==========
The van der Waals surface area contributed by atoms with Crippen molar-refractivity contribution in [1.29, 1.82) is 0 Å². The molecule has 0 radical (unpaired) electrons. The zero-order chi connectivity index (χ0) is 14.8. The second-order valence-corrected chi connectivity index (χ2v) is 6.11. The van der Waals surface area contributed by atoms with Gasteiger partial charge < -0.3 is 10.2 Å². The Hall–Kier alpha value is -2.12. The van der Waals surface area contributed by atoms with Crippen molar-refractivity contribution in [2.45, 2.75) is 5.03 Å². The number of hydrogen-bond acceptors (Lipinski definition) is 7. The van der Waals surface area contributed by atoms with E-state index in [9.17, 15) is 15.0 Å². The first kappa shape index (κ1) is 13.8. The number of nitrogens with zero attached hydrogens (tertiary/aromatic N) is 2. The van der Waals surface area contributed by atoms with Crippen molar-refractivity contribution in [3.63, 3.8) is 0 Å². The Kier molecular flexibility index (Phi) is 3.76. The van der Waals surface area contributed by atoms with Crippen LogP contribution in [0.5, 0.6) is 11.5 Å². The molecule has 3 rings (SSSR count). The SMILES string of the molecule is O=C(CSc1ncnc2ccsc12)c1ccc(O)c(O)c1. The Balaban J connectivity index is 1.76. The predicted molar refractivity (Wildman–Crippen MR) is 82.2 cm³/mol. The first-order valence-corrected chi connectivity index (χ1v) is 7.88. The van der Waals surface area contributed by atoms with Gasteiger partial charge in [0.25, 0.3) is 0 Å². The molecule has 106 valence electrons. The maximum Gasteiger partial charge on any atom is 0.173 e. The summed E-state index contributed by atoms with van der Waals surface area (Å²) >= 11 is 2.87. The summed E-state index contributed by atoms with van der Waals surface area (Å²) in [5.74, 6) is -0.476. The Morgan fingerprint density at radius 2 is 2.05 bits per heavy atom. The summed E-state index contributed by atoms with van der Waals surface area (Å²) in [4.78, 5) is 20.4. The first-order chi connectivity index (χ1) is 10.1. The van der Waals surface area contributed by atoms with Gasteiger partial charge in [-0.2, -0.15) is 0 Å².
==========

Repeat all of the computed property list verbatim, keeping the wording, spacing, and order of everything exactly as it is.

The van der Waals surface area contributed by atoms with Crippen molar-refractivity contribution in [1.29, 1.82) is 0 Å². The molecule has 0 radical (unpaired) electrons. The zero-order chi connectivity index (χ0) is 14.8. The second-order valence-corrected chi connectivity index (χ2v) is 6.11. The van der Waals surface area contributed by atoms with Gasteiger partial charge < -0.3 is 10.2 Å². The Hall–Kier alpha value is -2.12. The van der Waals surface area contributed by atoms with Crippen molar-refractivity contribution in [2.45, 2.75) is 5.03 Å². The number of hydrogen-bond acceptors (Lipinski definition) is 7. The van der Waals surface area contributed by atoms with E-state index in [9.17, 15) is 15.0 Å². The first kappa shape index (κ1) is 13.8. The number of nitrogens with zero attached hydrogens (tertiary/aromatic N) is 2. The van der Waals surface area contributed by atoms with Crippen molar-refractivity contribution in [3.63, 3.8) is 0 Å². The Kier molecular flexibility index (Phi) is 3.76. The van der Waals surface area contributed by atoms with Crippen LogP contribution in [0.5, 0.6) is 11.5 Å². The molecule has 3 rings (SSSR count). The SMILES string of the molecule is O=C(CSc1ncnc2ccsc12)c1ccc(O)c(O)c1. The Balaban J connectivity index is 1.76. The predicted molar refractivity (Wildman–Crippen MR) is 82.2 cm³/mol. The first-order valence-corrected chi connectivity index (χ1v) is 7.88. The van der Waals surface area contributed by atoms with Gasteiger partial charge in [0.25, 0.3) is 0 Å². The molecule has 106 valence electrons. The maximum Gasteiger partial charge on any atom is 0.173 e. The summed E-state index contributed by atoms with van der Waals surface area (Å²) >= 11 is 2.87. The summed E-state index contributed by atoms with van der Waals surface area (Å²) in [5.74, 6) is -0.476. The Morgan fingerprint density at radius 2 is 2.05 bits per heavy atom. The summed E-state index contributed by atoms with van der Waals surface area (Å²) in [4.78, 5) is 20.4. The first-order chi connectivity index (χ1) is 10.1. The van der Waals surface area contributed by atoms with Gasteiger partial charge in [-0.2, -0.15) is 0 Å².